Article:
Thursday, September 30, 2010

"Metabolic" Training Gone Bad

The most popular post I've ever made to this blog, without question, covered metabolic resistance training for fat loss. Since I first made that post, the whole "metabolic movement" has exploded onto the fitness scene. I still love metabolic circuits (although, I should point out, ANY type of training is "metabolic"), but, my thoughts on-and use of-this type of training has changed since I first made that post. Allow me to explain...

If you are trying to OPTIMIZE and not just IMPROVE strength and/or muscle gains, I think performing metabolic circuits, metabolic resistance training, HIIT, etc. on the days you do not strength train is a bad idea. Doing body weight circuits, band circuits, med ball circuits, HIIT training on an airdyne bike or rower, complexes, "tabata's", countdowns, kettlebell circuits, TRX circuits, sledge hammer work, sled/prowler work etc...or combing all of this stuff together into one big circuit...on the days you do not strength train (off days) will interfere with your recovery and slow progress.

If your primary goals are to optimize strength and/or lean muscle gains, I would limit the amount of metabolic work you do. Ideally, this stuff should be used at the end of your normal strength training workouts and should not exceed 10 minutes total. This is more than enough to improve and/or maintain your conditioning while focusing on strength and lean mass gains, and this is exactly what I do with my private clients who are interested in optimizing strength. Doing more of it as a stand alone "cardio" workout on the days you don't strength train is going to interfere with recovery. Some will say it won't because the loads you are using when performing metabolic circuits are typically only 25-50% of max strength (or often times just body weight), but I call bullshit. Sure, this isn't very heavy...but it's heavy enough to screw up your recovery and make your next workout a real grinder.

If you are trying to optimize strength and mass gains, I'd rather see you do foam rolling/mobility/activation/stretching circuits on your off days, and, in addition, maybe do a 30 minute walk or do some very light steady state cardio for 20-30 minutes. All I hear about is how low intensity cardio saps strength gains and causes you to lose muscle. Again, I call bullshit. Where is the research on this? I think this is more "fitness industry and gym myth" than anything else. If anything, it's the exact opposite: the overuse and improper application of "metabolic" work, HIIT etc. is what is TRULY slowing down peoples progress in terms of strength and mass gains.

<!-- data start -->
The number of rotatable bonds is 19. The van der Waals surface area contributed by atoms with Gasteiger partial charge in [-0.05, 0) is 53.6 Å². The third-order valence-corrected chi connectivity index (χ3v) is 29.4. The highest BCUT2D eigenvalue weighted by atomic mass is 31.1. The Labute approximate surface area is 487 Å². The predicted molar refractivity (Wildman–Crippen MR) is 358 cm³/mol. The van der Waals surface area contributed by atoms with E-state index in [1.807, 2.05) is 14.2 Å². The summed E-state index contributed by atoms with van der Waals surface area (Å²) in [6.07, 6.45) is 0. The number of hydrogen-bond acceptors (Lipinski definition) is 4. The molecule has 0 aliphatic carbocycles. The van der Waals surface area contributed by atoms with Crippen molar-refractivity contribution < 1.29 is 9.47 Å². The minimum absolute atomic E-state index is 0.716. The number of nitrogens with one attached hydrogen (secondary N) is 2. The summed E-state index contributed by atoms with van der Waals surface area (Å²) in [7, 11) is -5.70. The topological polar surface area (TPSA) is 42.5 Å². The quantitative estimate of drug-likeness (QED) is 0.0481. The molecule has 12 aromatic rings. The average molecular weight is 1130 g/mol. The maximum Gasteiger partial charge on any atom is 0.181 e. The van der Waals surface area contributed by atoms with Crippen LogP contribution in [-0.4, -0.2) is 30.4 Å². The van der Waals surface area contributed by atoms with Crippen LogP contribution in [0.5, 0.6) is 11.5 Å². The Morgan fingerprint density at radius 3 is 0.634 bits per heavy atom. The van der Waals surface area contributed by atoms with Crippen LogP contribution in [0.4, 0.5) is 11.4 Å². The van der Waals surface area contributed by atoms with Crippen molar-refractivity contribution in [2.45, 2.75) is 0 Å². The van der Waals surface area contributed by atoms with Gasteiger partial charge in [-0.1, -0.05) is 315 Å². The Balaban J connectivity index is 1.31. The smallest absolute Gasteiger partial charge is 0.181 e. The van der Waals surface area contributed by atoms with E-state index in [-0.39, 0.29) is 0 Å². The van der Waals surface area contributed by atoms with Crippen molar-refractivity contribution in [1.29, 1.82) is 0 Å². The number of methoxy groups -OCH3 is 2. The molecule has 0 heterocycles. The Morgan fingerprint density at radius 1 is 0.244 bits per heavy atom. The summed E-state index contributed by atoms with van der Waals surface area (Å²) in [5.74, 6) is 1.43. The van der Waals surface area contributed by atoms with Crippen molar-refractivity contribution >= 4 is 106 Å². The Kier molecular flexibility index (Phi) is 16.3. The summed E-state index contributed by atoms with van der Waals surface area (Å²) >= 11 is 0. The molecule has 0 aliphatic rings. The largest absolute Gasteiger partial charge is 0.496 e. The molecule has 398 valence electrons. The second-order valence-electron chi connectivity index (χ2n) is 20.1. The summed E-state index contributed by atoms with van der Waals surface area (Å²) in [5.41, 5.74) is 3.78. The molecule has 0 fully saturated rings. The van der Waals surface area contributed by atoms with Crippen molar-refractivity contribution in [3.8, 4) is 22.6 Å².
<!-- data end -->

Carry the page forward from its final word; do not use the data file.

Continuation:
Look, I'm not saying "don't do metabolic work" if you are trying to optimize (again, not just improve) strength and/or lean mass, but just apply it properly-at the end of your normal workouts (and don't go overboard). I think, even if you are trying to optimize strength and mass, you still should be in good condition and have good work capacity and power endurance. BUT, you can achieve these goals with a limited amount of "metabolic" training once or twice weekly for 5-10 minutes at the end of your normal workouts. Here is what a sample weekly scheduled might look like for someone who is primarily interested in optimizing strength and/or lean mass gains, wants to get the conditioning benefits of metabolic work (and enjoys it), but doesn't want it to interfere with recovery:

Monday: Upper Body Strength Work w/ a 5-10 minute metabolic circuit thrown in at the end (upper body focused metabolic work)

Tuesday: Lower Body Strength Work w/ a 5-10 minute metabolic circuit thrown in at the end (lower body focused metabolic work)

Wednesday: 30 minute walk OR 20 minutes of steady state cardio and/or a mobility/activation/foam rolling/stretching circuit (maybe 20 minutes total on this)

Thursday: Same as Monday

Friday: Same as Tuesday

Saturday: Same as Wednesday

Sunday: Total and complete rest

Santa Clarita, CA based trainer Alwyn Cosgrove has stated that, within the fitness industry, there is typically a cycle of both under and over reaction to any "trend". Well, right now, there is severe over reacation to "metabolic training". I think the popularity of CrossFit and "MMA style" training (although the top MMA strength coaches actually take a more traditional approach when dealing with these athletes) has fueled this fire. This is all fine and good, but, it's all goal dependent. I get emails from well intentioned guys who are trying to get substantially stronger and wonder why their progress has slowed since they added an "MMA conditioning class" or CrossFit Session on the days they don't strength train. The answer is this little thing called recovery and super compensation.

While I'm ranting a bit, let me also address the "anti steady state cardio" movement as well. Now no one is allowed to do steady state cardio. It's off limits. You are not "in the know" if you are still doing it. If it's not short and intense and not an interval it's a waste of time. You are "so 1990" if you are doing steady state, moderate intensity cardio. Well, the funny thing is, the same people who subscribe to this "movement" are also the ones who bitch about not being able to get stronger or larger. Sorry, but the most heavily muscled athletes on the planet (arguably)-competitive body builders-have been doing steady state cardio for years...I don't see them shrinking up. You won't find many body builders doing hybrid kettlebell/TRX/Prowler circuits. This isn't to say these athletes couldn't benefit from some of this type of stuff (again, properly scheduled and applied), but they know, intuitively, that steady state work is not as taxing on their recovery abilities.

Bottom line: I don't like absolute fitness rules, trends, movements, or cults. I think metabolic training is fun, productive and beneficial...but it is also goal dependent and has to be applied properly. In my next two posts, I'll continue with this topic, focusing on two other populations of fitness enthusiasts who have different goals than those trying to optimize strength and/or size gains: fat loss focused folks and the general fitness crowd. As you might guess, the application of "metabolic" work for these populations is different...but you'll have to wait until next week.

Yours in Strength, Fitness & Health,

PJ Striet


http://www.personaltrainerscincinnati.com

4 comments:

Anonymous said...